The Iorg brothers (Danish pronounced Orj) grew up in Blue Lake, California, a small town located on the Mad River about 16 miles northeast of Eureka. All three brothers played for the Tigers of Arcata High School after learning how to bat while hitting whiffle balls in their back yard. Garth signed a pro contract right after graduation while Dane and Lee accepted scholarships to play baseball at Brigham Young University and spend their summers suiting up for the local semi-pro Humboldt-Eureka Crabs. In 1970, Dane, a sophomore at BYU and Lee, just out of high school, both went 2-4 in the finals of the NBC California state semi-pro tournament held in Arcada. The Crabs defeated Lovier's Magnavox of Oakland 7-4 to claim their 8th consecutive state title in a row. Burt Nordstrom who pitched for Arcata High School and Humbolt State picked up the mound victory. He would later spend two years in the minor leagues at the Rookie and "A" levels with a combined 6-6 record and 4.57 ERA. Dane finished the day (a triple-header) going 7-14 as Humboldt also bested Lovier's 5-2 in the semi-final and the Santa Cruz Padres 7-1 in the quarter-final. A year later, Lee Iorg went 2-4 in the state finals, a 6-3 victory, again over Lovier's as the Crabs made it 9 straight California titles.

     As a freshman at BYU, oldest brother Dane hit .319 for the 1969 Cougars. A year later he hit .380 and set BYU single-season records for doubles (19), triples (8), and runs scored (58). In 1971, he set school records for hits (79), total bases (138), slugging % (.853} and batting average (.467, led the Western Athletic Conference). His career .358 average was also a Cougar record. Dane's record 3 doubles in a single game (accomplished twice--'69, '71) was shared with his brother Lee who was a freshman center fielder in 1971. That same year, Dane was named as a first-team All-American. His .467 average (182-508) remains an all-time BYU milestone. Garth Iorg's son Isaac remains 2nd all-time at BYU at .464 set in 1999.

     After his junior year at BYU, Lee Iorg played summer baseball for the Fairbanks, Alaska Goldpanners of the Alaska Baseball League. Iorg hit .327 for the league champion 49-17 Goldpanners and represented the state of Alaska in the annual National Baseball Congress World Series held in Wichita, Kansas. Iorg hit a two-run homer as the Panners topped the Liberal, Kansas Bee Jays in the final 10-6 to claim their 2nd National semi-pro title in a row.  Iorg led the tournament in batting (11-22, .500) and was named Tournament MVP. A week later, the Goldpanners won the prestigious Kamloops International Baseball Tournament in British Columbia and took home $5,000 in prize money. The following spring, Lee Iorg set a Brigham Young school record when he hit three home runs in a single game. Later that year he was named All-American.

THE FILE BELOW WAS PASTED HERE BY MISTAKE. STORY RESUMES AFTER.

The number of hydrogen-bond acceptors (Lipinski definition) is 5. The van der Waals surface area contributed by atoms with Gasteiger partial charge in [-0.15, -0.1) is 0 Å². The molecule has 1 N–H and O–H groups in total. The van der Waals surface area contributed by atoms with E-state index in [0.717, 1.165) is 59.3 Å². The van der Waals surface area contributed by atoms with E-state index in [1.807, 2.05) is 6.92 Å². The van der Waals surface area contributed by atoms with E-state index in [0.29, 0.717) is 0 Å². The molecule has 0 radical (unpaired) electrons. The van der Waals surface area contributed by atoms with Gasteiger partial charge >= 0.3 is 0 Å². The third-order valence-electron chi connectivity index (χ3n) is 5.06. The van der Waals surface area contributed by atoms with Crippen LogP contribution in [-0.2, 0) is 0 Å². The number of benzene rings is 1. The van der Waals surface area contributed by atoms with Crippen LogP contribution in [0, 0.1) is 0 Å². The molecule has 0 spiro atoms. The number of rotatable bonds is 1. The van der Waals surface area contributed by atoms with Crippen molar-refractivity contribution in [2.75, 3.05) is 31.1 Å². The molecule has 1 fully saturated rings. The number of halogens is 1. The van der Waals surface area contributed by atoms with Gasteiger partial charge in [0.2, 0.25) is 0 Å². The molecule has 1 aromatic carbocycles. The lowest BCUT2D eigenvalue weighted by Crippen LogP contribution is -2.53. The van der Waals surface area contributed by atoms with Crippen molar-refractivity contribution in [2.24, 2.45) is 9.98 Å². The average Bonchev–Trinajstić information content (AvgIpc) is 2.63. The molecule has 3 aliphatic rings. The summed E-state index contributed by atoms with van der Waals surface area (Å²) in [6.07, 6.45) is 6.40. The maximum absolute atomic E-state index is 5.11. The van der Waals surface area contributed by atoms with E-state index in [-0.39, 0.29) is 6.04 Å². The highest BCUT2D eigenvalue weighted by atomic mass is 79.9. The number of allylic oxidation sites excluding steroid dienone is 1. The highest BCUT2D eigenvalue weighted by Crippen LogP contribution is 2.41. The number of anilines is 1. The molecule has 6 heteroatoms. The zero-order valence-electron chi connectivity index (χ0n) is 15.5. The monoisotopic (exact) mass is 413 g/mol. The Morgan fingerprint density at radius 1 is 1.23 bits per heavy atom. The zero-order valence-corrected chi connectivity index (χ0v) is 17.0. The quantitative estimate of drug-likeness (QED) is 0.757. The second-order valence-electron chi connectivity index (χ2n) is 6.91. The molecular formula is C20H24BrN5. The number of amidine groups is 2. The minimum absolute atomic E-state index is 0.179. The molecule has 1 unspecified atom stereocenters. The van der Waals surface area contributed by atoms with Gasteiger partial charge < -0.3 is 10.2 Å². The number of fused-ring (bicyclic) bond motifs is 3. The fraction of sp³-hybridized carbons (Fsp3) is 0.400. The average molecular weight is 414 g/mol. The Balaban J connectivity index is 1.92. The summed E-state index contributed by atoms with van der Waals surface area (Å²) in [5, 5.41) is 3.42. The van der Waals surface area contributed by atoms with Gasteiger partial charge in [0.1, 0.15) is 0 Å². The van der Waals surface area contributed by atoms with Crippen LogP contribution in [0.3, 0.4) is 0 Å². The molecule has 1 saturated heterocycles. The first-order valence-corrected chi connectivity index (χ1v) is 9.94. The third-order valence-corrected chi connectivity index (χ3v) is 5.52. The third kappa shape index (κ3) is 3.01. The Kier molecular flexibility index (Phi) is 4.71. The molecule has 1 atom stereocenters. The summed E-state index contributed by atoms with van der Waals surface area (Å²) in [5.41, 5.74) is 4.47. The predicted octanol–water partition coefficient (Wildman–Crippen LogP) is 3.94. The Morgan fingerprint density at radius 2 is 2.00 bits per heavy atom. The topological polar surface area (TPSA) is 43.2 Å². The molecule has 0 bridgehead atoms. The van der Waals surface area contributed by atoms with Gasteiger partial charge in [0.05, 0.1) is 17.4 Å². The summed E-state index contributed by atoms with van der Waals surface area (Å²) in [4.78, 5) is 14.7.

After graduating from BYU, Iorg signed a professional contract and hit .285 for the Peninsula Pennants of the Class-A Carolina League. The next season he hit .298 for the Visalia Mets (N.Y. Mets affiliate) of the "A" California League. After hitting .267 for the Double-A Jackson Mets of the Texas League, Iorg slipped to .197 in only 42 games for the Triple-A Tidewater Tides of the International League in 1977, his last year as a pro. Iorg averaged .274 with 17 home runs during his four-year minor league career. 





   Rob DaYoung

Palm Beach Expos



   Scott Chiamparino was born in San Mateo, California where he attended Serra High School. The 6'2" 190-pound right-hander was a 4th round draft pick by the Oakland A's in 1987. He spent parts of 6 seasons in the minor leagues with both the Oakland and Texas organizations where he compiled a 40-36 record and 3.23 ERA. In 1990, he went 13-9 with a 3.28 ERA for the Tacoma Tigers of the AAA Pacific Coast League. That same year, he made his major league debut with the Texas Rangers when he tossed 5 scoreless innings against Cleveland on Sept. the 5th. Chiamparino logged parts of 3 seasons (1990-'92) in the majors, all with Texas, winning 2 of 8 games with a career 3.27 earned run average.